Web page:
This is the Engine API we mentioned earlier. It’s the common channel Besu, our Execution Client, will use to speak with Teku, our Consensus Client. It must match the engine-rpc-port option in our Teku client!
This is for the network you’d like to sync to. We’re doing mainnet here, but if you’re testing with Goerli or another testnet, you can substitute them here.
sync-mode="X_SNAP" # Can use FAST or FULL (FULL will use a lot of disk and months to sync!)
This is to prevent us from having an enormous node on our computer and relies on the Bonsai state management system from Besu. This will keep our state around 650 GB, although this may grow or shrink with network upgrades.
From the above option, we need to remove ‘ADMIN” and “DEBUG” as we’re exposing this endpoint.
systemd setup for Besu
Using the TOML configuration file for Besu makes starting our sync easy. We’ll create a systemd service very similar to the section “Create systemd service” from this post.
This step will make a service that will run Besu in the background. It will also allow the machine to automatically restart the service if it stops for some reason. This is a necessary step to make sure our validator runs 24X7.
Create a non-root user for the Besu service:
sudo useradd --no-create-home --shell /bin/false besu
Then, we create the service file by using the nano text editor, run the following line:
sudo nano /etc/systemd/system/besu.service
Rather than the larger command line options we did in a previous post, we’re going to insert the following:
Description=Besu Mainnet Node
Type command-X to exit, then type “Y” to save your changes
We have to restart “systemctl” to update it:
sudo systemctl daemon-reload
Start the service:
sudo systemctl start besu
Check to make sure it’s starting okay:
sudo systemctl status besu
If you see any errors, get more details by running:
sudo journalctl -f -u besu.service
You can stop the Besu service by running:
sudo systemctl stop besu
Once you feel you have things ironed out, enable the service to restart if it shuts down by running:
sudo systemctl enable besu
The Besu client still will take roughly 30 hours to sync and we’ll also have to monitor the state size over time to make sure it’s not overwhelming our machine. This will be really critical to check because it can interfere with our validation or even shut down the whole machine.
You should see something like the following when your Besu client is synced (the block number will be different, you can find the latest block number on Etherscan):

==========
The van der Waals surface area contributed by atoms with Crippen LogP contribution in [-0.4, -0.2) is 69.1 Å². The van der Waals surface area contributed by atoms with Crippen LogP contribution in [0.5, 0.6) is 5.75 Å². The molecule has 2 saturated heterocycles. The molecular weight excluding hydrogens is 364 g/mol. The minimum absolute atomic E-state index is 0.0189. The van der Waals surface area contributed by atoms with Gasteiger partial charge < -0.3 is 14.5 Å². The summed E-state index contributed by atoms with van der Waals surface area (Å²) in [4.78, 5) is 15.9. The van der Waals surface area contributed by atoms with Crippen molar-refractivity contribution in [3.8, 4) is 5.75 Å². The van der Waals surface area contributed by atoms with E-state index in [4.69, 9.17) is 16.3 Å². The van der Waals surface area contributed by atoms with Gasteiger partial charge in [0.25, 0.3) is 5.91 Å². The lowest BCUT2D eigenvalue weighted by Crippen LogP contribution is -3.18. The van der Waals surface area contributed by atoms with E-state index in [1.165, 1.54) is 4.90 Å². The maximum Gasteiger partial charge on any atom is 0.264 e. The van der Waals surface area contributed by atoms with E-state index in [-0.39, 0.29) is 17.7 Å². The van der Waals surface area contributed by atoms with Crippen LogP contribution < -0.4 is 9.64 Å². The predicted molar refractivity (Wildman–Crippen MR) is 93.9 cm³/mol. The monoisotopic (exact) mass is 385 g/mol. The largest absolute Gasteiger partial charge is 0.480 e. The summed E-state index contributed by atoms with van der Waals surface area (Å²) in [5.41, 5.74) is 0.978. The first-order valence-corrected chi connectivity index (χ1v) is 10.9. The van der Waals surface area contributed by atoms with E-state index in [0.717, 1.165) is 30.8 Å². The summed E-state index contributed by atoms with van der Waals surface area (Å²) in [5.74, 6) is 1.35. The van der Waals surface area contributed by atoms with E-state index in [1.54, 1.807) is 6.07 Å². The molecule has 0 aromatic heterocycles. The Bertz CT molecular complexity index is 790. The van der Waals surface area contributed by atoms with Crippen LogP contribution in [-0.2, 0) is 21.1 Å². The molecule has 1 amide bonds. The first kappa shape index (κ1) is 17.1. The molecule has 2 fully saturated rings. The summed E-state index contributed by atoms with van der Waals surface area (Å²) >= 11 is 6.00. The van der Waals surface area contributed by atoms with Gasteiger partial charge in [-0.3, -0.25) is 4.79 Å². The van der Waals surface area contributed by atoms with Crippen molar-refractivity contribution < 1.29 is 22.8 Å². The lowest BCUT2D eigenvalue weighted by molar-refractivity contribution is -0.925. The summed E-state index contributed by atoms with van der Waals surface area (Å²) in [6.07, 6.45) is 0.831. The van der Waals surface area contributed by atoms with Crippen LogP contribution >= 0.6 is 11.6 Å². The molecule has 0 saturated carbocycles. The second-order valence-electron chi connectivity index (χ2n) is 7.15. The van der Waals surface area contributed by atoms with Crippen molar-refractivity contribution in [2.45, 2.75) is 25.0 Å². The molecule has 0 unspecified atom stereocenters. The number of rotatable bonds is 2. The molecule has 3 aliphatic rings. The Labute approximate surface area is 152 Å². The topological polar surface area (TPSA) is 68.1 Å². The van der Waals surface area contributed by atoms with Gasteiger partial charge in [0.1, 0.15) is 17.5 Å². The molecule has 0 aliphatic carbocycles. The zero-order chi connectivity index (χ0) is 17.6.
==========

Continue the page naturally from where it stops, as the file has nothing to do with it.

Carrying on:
Imported #7,375,627 / 38 tx / 0 om / 5,418,618 (18.1%) gas / (0xb9790515c5a6abf3a7dd88130d618fc9c4b50b51b336e362f640aff95b757da2) in 0.828s. Peers: 29
Tweaking Teku, our Consensus Layer Client
If you’ve followed the series, you’ve already set up a systemd service for Teku at
In that file, please add the following parameters:
This is our Execution Client endpoint that we set up earlier for Besu. You have to make sure this matches the port you entered above!
This is the JWT that will allow Teku and Besu to speak to each other securely.
This is the fee-recipient option for Teku. Please fill this in with any valid Ethereum address whose private keys you have access to. This is the address that will collect block production fees. If you don’t list it, you lose access to those funds! (You must list a hexadecimal address, not an ENS name)
That’s it! We’ve set up everything that’s ready to go. Teku will start to interface with the Besu client. If Besu has not synced yet, you’ll see this message in the synced Teku logs:
Once Besu has completed syncing, you’ll see these logs on the Teku side:
A few last thoughts before we go:
Don’t fear the downtime
Having a validator offline is not a terrible thing. During the Texas power outage in 2021, I wasn’t able to update my client before a required upgrade which knocked my validator off for a few days. This does not lead to slashing! This only deducts the rewards you would have earned if your validator was online. Therefore, you just need to run it for the number of days you were off to break even.
Rather than scrambling to fix something, please take the time to make sure you’re not running two instances of the same validator key or other truly slashable offenses.
According to the Ethereum Foundation, maximal extractable value (MEV) is “the maximum value that can be extracted from block production in excess of the standard block reward and gas fees by including, excluding, and changing the order of transactions in a block.”
With Proof of Stake (PoS), validators will want to get the most amount of value for each block they propose. Flashbots has produced a piece of software called mev-boost to assist with this. Mev-boost will allow any validator to buy pre-built blocks optimized for maximal value. The value gained can be significant.
There will certainly be other Ethereum Proof of Work hard forks that come up after the Merge. For those inclined, there’s very little incentive not to do one. Along with being aware of the dangers of interacting with ETHPoW coins, it’s really important that the community focus on the Merge and making PoS as successful as it can be.
Despite their software underpinnings, blockchain networks are fundamentally social constructions. Networks have value because people use them. The Merge is the equivalent of the moon landing for blockchains and not just Ethereum. To make it successful, a large, rowdy group of validators need to coordinate their tools and software accordingly. It’s been an incredible journey to behold with even more excitement around the corner.